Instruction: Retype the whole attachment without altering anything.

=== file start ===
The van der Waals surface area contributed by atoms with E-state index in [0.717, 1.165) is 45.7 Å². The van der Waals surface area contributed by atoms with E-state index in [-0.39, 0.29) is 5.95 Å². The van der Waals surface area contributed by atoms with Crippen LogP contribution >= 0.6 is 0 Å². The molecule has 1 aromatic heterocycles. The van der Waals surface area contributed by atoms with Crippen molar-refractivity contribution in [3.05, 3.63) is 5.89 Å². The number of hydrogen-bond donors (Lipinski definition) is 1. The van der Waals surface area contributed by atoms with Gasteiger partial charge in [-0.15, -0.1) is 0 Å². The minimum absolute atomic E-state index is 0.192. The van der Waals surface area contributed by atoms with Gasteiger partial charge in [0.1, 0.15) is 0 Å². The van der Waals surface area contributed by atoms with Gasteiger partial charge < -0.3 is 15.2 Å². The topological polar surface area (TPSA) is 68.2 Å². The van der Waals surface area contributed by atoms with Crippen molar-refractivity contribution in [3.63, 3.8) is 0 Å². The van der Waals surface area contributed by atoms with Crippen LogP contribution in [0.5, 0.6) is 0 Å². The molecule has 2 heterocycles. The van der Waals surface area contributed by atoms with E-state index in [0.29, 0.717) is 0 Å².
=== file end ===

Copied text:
The van der Waals surface area contributed by atoms with E-state index in [0.717, 1.165) is 45.7 Å². The van der Waals surface area contributed by atoms with E-state index in [-0.39, 0.29) is 5.95 Å². The van der Waals surface area contributed by atoms with Crippen LogP contribution >= 0.6 is 0 Å². The molecule has 1 aromatic heterocycles. The van der Waals surface area contributed by atoms with Crippen molar-refractivity contribution in [3.05, 3.63) is 5.89 Å². The number of hydrogen-bond donors (Lipinski definition) is 1. The van der Waals surface area contributed by atoms with Gasteiger partial charge in [-0.15, -0.1) is 0 Å². The minimum absolute atomic E-state index is 0.192. The van der Waals surface area contributed by atoms with Gasteiger partial charge in [0.1, 0.15) is 0 Å². The van der Waals surface area contributed by atoms with Gasteiger partial charge < -0.3 is 15.2 Å². The topological polar surface area (TPSA) is 68.2 Å². The van der Waals surface area contributed by atoms with Crippen molar-refractivity contribution in [3.63, 3.8) is 0 Å². The van der Waals surface area contributed by atoms with Crippen LogP contribution in [0.5, 0.6) is 0 Å². The molecule has 2 heterocycles. The van der Waals surface area contributed by atoms with E-state index in [0.29, 0.717) is 0 Å².